By Tom Wilson
LONDON (Reuters) - Kazakhstan may no longer be the bitcoin sanctuary it once was, according to some big miners who are looking to leave the global crypto hub following internet shutdowns last week that compounded fears about tightening regulation.
The government web shutdowns during an explosion of unrest in the country, the world's second-largest centre for mining, caused bitcoin's global computing power to drop around 13% as data centres used to produce the cryptocurrency were knocked offline.
Alan Dorjiyev of the National Association of Blockchain and Data Center Industry in Kazakhstan, which represents 80% of legal mining companies in the country, said most crypto producers were now back online.
Yet the resumption of operations may belie problems to come for the fast-growing cryptocurrency industry, according to four major miners interviewed by Reuters, with some saying they or their clients may look for other countries to operate in.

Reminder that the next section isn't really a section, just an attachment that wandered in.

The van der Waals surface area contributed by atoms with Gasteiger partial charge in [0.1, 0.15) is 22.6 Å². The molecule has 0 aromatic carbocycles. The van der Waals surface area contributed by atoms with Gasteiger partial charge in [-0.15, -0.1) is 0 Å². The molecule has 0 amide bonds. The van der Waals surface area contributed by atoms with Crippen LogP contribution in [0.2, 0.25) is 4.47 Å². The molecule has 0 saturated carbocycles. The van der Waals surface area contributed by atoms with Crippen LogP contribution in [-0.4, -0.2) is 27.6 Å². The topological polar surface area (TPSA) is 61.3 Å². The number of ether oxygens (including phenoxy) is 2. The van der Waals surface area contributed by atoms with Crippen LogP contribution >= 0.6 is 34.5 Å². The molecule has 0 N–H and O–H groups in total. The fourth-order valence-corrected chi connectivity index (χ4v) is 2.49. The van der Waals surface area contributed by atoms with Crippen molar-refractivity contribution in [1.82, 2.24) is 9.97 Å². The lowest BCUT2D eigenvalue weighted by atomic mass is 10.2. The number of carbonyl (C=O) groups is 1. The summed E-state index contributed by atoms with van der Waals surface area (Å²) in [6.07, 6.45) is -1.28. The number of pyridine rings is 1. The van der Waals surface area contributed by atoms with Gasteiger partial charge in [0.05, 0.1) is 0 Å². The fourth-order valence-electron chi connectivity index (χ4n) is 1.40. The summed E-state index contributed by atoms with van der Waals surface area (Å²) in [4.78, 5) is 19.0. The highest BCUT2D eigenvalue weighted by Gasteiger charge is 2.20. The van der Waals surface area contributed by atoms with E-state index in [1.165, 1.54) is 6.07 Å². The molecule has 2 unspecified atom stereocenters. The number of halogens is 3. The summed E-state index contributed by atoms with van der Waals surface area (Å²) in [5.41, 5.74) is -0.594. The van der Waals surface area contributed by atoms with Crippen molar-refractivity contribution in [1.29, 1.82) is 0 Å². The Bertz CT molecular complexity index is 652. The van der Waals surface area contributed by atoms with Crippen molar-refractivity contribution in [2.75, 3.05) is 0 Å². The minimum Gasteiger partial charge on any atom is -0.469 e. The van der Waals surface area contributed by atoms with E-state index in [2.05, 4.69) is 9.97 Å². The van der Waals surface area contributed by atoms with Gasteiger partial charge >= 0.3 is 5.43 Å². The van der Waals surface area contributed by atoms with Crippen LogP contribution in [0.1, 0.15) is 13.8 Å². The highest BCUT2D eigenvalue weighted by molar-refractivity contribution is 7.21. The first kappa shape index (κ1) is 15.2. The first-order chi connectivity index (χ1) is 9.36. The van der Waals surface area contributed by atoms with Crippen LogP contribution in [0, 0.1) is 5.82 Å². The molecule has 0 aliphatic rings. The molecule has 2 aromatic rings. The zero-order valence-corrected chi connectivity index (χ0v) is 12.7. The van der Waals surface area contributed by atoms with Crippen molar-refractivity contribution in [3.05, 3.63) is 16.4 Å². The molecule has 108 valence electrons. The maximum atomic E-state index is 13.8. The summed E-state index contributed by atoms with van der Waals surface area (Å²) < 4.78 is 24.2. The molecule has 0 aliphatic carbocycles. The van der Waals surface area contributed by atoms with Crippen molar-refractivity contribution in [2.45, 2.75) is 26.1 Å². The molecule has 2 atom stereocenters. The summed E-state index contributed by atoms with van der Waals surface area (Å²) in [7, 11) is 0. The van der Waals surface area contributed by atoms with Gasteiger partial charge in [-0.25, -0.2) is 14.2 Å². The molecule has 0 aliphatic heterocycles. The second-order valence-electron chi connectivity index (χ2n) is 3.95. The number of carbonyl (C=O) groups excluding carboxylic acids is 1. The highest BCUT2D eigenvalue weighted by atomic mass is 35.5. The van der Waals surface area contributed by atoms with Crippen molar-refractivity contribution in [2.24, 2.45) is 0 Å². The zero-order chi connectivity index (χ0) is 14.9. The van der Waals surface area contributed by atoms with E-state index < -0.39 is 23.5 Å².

The internet outage compounded growing concerns about the stability and prospects of the business as tighter government oversight looms, the miners said.
Vincent Liu, a miner who moved operations to Kazakhstan from China to take advantage of the country's cheap power, said the changing environment had led him to look at shifting operations to North America or Russia.
"Two or three years earlier, we called Kazakhstan a paradise of the mining industry because of the stable political environment and stable electricity," said Liu.
"We are evaluating the situation ... I suppose we will keep a part of hashrate in Kazakhstan and will move some to other countries," he said.
Bitcoin and other cryptocurrencies are "mined" by powerful computers that compete against others hooked up to a global network to solve complex mathematical puzzles. The process guzzles electricity and is often powered by fossil fuels.
Kazakhstan became the world's No.2 centre for bitcoin mining after the United States last year, attracting an influx of miners and data centre bookings from former global leader China after a crackdown on the industry by Beijing.